HNC Home Page
News Business Arts & Life Sports Opinion Calendar Archive About Us
DIE-HARD AGGIE FANS: Students show their Aggie colors at the home game vs. Nevada. The Aggies came so close, but lost 31-28. Click Arts&Life for a link to photos. / Photo by Heather Routh

Today's word on journalism

Monday, October 22, 2007

Can't Scare the Old Gray Lady:

"Good journalism for an intelligent general audience is hard. And we’re really good at it. Taking on The Times is not as easy as waving a credit card and proclaiming yourself 'fair and balanced. . . .' We have every reason to feel confident that we can hold our own if [Rupert] Murdoch decides to build The Journal beyond its business-reader base. In all the Murdoch parlor-gaming, I don’t hear anyone suggesting that he would attempt to match the depth of our coverage in culture, science, education, health, religion, sports, lifestyle, etc., etc. Not to mention business coverage that even devout Journal readers find they can't afford to miss."

-- Bill Keller, editor, New York Times, on Murdoch's promised Wall Street Journal challenge to Times national dominance, Oct. 16, 2007

Hyrum approves subdivision plans, hikes fines for runaway dogs

By Dallin Koecher

September 24, 2007 | HYRUM -- Twice at City Council meeting Thursday the votes went 4-1 as council members voted on two items, one of which could potentially cost residents a good chunk of change.

The landscape architecture and planning firm Northern Engineering presented preliminary design plans for Elk Mountain, a new housing development located at 300 South between 110 East and Hammer Road. Richard Huish, planner and architect, went over the concerns and questions the council had and many were resolved. But when it came to the vote, Councilman Craig Rasmussen voted in opposition to the plans outlined by the developer.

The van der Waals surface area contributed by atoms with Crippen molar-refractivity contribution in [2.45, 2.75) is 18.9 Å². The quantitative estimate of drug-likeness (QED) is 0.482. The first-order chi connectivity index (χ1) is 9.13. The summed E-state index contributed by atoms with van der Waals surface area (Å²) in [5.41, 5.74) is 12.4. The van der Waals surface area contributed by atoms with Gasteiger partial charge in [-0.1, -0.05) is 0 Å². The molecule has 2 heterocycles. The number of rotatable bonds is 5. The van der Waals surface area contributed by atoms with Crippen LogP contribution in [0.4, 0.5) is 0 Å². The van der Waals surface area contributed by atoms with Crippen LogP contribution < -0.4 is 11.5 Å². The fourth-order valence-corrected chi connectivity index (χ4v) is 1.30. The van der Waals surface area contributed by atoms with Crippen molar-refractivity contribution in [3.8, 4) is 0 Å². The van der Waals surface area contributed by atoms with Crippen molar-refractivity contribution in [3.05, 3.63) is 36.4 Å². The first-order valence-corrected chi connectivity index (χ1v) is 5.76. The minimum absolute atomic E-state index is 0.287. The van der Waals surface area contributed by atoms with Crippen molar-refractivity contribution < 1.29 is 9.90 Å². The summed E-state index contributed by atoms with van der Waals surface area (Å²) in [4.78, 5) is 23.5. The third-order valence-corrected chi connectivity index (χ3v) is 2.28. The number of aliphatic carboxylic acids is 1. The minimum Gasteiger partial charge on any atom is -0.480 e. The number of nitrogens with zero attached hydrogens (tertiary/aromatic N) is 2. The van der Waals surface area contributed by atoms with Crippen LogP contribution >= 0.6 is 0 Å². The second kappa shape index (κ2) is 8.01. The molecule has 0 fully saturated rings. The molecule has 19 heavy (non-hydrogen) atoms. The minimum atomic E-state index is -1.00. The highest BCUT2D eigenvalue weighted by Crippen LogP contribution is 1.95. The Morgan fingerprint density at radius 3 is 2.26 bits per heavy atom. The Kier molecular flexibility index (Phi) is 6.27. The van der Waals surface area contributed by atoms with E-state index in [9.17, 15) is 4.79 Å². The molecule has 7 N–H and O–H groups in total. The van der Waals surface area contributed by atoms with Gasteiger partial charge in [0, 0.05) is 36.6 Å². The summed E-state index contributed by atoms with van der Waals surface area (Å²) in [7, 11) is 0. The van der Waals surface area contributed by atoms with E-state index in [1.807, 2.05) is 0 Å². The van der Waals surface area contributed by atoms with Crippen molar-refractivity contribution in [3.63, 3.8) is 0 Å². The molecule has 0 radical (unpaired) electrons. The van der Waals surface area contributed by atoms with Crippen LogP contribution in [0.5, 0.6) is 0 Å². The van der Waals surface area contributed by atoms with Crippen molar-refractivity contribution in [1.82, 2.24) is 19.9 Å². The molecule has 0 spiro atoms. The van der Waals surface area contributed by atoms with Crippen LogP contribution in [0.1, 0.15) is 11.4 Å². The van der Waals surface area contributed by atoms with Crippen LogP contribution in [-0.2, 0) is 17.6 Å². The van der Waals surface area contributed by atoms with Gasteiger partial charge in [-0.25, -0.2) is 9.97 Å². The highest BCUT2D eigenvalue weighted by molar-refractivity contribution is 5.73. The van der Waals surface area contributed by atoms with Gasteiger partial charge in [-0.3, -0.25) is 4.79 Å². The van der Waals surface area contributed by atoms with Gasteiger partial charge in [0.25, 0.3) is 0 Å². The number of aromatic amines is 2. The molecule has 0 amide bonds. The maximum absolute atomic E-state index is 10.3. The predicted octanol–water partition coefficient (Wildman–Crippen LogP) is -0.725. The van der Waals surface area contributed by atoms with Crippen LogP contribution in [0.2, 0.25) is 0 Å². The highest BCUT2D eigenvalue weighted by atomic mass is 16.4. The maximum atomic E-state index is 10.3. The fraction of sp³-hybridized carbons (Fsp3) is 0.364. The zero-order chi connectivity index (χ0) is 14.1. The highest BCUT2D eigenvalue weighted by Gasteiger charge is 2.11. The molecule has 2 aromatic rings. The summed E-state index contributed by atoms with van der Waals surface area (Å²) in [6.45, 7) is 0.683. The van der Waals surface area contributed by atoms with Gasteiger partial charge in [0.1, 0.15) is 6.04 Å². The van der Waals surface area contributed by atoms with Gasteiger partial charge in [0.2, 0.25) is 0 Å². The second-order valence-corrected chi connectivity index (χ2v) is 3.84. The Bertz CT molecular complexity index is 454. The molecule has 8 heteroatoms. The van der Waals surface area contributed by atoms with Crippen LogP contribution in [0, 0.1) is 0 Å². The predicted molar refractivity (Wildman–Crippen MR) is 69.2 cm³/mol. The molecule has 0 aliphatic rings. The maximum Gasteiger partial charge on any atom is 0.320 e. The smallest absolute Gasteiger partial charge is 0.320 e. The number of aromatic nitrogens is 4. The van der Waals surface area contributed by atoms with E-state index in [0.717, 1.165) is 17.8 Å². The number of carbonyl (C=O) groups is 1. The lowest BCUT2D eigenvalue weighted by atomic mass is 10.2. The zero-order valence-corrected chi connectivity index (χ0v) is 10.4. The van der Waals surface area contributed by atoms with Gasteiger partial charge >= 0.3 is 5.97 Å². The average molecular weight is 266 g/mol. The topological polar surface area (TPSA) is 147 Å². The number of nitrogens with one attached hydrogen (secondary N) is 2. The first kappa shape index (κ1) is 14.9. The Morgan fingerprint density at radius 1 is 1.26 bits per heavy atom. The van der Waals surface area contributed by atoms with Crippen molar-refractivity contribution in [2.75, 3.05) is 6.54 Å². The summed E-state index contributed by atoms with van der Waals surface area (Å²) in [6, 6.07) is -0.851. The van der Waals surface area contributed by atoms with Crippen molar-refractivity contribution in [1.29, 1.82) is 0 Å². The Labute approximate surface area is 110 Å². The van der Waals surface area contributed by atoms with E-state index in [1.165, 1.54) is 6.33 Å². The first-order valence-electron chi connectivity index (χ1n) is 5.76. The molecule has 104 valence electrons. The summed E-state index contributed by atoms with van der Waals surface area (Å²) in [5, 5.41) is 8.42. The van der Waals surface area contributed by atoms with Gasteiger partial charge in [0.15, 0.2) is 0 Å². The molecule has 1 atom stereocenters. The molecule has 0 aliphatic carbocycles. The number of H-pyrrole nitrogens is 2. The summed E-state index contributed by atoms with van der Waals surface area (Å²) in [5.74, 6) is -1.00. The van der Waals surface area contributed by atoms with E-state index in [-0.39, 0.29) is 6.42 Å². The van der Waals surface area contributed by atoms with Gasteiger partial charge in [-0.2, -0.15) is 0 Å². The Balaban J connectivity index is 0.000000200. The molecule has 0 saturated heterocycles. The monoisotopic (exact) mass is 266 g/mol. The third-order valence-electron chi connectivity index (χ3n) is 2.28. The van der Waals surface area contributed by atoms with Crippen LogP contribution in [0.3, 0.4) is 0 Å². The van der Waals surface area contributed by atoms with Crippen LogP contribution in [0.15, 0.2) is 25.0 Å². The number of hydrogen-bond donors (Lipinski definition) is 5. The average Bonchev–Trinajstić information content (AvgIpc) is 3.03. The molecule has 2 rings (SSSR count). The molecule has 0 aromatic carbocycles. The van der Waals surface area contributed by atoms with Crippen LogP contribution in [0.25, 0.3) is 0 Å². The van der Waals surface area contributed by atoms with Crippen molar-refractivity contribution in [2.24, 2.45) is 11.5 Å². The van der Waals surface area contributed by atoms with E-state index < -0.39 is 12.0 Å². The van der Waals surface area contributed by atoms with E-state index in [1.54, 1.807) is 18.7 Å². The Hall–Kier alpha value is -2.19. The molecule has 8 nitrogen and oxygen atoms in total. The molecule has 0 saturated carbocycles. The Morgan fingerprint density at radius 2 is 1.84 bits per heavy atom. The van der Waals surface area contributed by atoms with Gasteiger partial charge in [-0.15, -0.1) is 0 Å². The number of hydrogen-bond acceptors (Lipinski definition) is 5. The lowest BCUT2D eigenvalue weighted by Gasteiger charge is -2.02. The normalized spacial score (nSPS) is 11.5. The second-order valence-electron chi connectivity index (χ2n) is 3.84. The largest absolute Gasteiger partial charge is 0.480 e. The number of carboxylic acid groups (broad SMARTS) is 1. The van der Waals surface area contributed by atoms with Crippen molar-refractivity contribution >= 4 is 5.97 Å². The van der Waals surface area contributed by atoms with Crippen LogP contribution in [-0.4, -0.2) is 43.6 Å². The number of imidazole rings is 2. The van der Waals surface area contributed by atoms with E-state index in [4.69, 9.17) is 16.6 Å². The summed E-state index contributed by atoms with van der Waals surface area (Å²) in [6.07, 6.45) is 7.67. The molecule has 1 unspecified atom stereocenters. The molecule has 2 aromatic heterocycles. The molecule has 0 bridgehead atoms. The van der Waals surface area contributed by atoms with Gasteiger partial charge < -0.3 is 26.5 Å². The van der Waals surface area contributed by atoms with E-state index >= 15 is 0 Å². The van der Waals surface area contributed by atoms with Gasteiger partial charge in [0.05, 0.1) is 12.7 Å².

The plans had some changes the council had not expected, which didn't sit right with Rasmussen.

"I voted against it because I don't think they should be adding [to the plans] on the night of the council meeting," he said.

He said the council should spend more time reviewing the project to make sure everything was in order for the 450 home development.

Rasmussen was outvoted and council approved the preliminary plat design.

Huish said they still have more meetings before they start construction.

In other business, the council passed a resolution about "dogs at large" in the city. The resolution sets up a system of ticketing dog owners whose dogs repeatedly are caught roaming the streets. The first offense resulting in a $20 fine, and for each fine after the price doubles, but caps at $160.

Rasmussen once again voted not to pass the first reading of the resolution, saying it needed to have a time limit, instead of being indefinite. He said if a household does incur the $160 fine but keepa track of their dog for several years, and one day it gets out again he doesn't think the household should have to be stuck with another $160 fine.


Copyright 1997-2007 Utah State University Department of Journalism & Communication, Logan UT 84322, (435) 797-3292
Best viewed 800 x 600.